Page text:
Infant Swimming starts in the bath.  Your baby can begin a lifelong love of the water as young as four weeks old.  In addition, babies who learn to love the water in the bathtub will be happier in the swimming pool when they are ready. And most importantly–babies can learn to be safer (NEVER SAFE) in the water!

Never leave your baby unattended in the bathtub. Never leave your baby or child unattended in the swimming pool.   Even if your child can swim.  There’s no substitute for constant supervision.  This DVD is also loaded with Safety Tips for you and there is some free water safety information from the SAFER 3 on my website.

, , , , , , , , , , , , , , , , , , , , , , , , ,
November 17, 2009 at 3:44 pm Comment (1)

How to Teach a Preschooler to Swim

How to Teach a Preschooler to Swim

from wikiHow – The How to Manual That You Can Edit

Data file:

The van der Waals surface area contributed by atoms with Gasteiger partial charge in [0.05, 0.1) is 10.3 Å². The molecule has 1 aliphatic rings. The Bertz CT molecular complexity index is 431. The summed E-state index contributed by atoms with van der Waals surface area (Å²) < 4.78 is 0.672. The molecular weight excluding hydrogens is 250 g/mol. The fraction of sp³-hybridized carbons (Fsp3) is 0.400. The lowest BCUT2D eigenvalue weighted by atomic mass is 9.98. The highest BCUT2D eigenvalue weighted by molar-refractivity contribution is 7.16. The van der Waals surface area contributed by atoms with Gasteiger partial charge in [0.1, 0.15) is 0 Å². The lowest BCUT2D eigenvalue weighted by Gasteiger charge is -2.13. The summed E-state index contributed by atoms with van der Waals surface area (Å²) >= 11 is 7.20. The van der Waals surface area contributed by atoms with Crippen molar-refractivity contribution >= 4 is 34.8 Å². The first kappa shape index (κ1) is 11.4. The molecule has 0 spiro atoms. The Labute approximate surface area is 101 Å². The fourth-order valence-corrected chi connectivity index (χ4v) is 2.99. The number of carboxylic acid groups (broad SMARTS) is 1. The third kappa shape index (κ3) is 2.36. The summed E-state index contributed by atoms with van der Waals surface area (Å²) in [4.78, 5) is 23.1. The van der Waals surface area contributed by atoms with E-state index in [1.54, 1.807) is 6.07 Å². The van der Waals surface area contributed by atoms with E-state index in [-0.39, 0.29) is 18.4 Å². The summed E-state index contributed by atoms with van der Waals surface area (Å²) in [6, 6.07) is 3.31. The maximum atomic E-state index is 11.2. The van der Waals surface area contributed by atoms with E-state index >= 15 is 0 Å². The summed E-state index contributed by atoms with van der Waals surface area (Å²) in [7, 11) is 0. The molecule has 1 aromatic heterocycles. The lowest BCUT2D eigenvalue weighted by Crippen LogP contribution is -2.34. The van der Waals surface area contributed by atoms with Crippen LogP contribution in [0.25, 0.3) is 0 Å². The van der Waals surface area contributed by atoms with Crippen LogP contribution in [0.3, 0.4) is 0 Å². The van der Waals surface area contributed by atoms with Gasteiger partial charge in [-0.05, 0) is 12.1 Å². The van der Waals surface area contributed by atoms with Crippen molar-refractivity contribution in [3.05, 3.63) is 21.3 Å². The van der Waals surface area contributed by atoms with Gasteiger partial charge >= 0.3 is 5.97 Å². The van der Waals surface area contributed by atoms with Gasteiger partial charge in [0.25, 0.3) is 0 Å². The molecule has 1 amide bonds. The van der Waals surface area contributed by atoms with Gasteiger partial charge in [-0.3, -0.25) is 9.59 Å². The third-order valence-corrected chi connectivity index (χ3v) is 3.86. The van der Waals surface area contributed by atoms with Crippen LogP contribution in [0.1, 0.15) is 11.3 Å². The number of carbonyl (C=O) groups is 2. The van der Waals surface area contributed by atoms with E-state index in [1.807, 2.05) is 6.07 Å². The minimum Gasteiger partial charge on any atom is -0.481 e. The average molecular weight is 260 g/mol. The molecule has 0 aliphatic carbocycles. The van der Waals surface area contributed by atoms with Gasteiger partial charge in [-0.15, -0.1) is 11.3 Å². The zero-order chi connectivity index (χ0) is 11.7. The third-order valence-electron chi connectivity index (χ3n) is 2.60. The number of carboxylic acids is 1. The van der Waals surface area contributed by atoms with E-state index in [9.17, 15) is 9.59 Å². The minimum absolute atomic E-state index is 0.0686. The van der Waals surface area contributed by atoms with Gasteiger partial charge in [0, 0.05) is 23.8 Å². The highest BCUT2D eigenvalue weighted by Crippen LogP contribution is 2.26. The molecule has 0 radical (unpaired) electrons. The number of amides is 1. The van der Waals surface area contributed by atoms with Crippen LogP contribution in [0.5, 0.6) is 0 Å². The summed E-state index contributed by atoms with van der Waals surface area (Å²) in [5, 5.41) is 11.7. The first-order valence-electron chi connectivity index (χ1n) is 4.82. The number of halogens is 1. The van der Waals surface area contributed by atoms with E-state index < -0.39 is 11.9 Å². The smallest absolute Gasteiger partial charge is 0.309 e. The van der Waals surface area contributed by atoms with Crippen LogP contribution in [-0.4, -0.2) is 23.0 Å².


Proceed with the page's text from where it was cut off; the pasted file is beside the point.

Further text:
Would you like to hear how to make teaching your 3 & 4 year olds more fun and effective? Enjoy some terrific teaching techniques and even watch some FREE video footage from “Swim 101,” How to Teach Young Children to Swim in 8 hours or Less! Oh, and you will also see some really cool “before & after” shots too!

Steps

  1. Use the “Right way vs. the Wrong Way” technique when giving feedback and demonstrating skills (see attached video clip).
  2. Make Learning to Swim Fun! Keep your preschool lessons more interactive and engaging through the use of activities, stories, puppets, songs, and other props (as seen in Swim 101).
  3. Keep the children “on task” by minimizing down time, using clear “start & stop signals,” and using class management skills while keeping the learning environment positive.
  4. Use sound teaching progressions. You’ll see a couple examples in the free video clip, i.e., underwater footage of breath holding and breath control and a back kick support progression. This is just the beginning of all the fundamental skill progressions from the Swim 101 DVD.